Atypical Glandular Cells of Undetermined Significance: Implications for Management in a Dysplasia Clinic

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The natural evolution of atypical glandular cells of undetermined significance (AGUS) within a dysplasia clinic population has not yet been studied. The purpose of this study was to determine the outcome of cervico-vaginal smears with the diagnosis of AGUS from dysplasia clinic patients.

Material and Methods.

The cytopathological files of the Ottawa Civic Hospital were reviewed retrospectively from January 1993 to December 1995. In 59 dysplasia clinic patients, AGUS was diagnosed on one or more cervico-vaginal smears. Histological follow-up was available from 34 patients. Cytological follow-up was available on an additional 17 patients.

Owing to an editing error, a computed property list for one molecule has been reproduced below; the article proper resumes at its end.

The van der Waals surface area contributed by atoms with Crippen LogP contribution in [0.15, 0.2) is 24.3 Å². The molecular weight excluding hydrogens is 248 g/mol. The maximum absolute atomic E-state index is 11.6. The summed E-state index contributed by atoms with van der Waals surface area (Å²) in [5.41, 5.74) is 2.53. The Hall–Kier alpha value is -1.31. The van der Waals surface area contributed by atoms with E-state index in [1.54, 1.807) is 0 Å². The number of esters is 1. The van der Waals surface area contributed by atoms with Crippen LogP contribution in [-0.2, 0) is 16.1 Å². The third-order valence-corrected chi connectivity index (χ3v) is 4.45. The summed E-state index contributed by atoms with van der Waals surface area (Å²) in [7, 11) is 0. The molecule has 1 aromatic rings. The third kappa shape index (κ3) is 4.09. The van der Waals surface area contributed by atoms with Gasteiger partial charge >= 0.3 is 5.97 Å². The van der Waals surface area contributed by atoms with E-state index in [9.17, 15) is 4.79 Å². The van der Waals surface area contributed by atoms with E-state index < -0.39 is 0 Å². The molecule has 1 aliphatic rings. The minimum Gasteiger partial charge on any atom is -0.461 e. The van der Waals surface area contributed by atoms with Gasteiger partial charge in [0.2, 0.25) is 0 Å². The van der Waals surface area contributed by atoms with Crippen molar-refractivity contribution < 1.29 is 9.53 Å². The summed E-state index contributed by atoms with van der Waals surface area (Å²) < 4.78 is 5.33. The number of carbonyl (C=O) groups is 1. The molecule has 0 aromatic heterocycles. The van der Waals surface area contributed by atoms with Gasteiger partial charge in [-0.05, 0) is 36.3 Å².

Nineteen patients had clinically significant lesions. In eight patients, squamous intraepithelial neoplasia was diagnosed; in five, adenocarcinoma in situ; in another five, adenocarcinoma; and, in one patient, endometrial hyperplasia with atypia. In 15 patients, follow-up was negative. Conclusion. In a dysplasia clinic population in whom there was a cytological diagnosis of AGUS, we found 32% had significant pathology. Of these patients, 53% had glandular pathology. Based on our experience, histological assessment of the endocervix is suggested in these patients.

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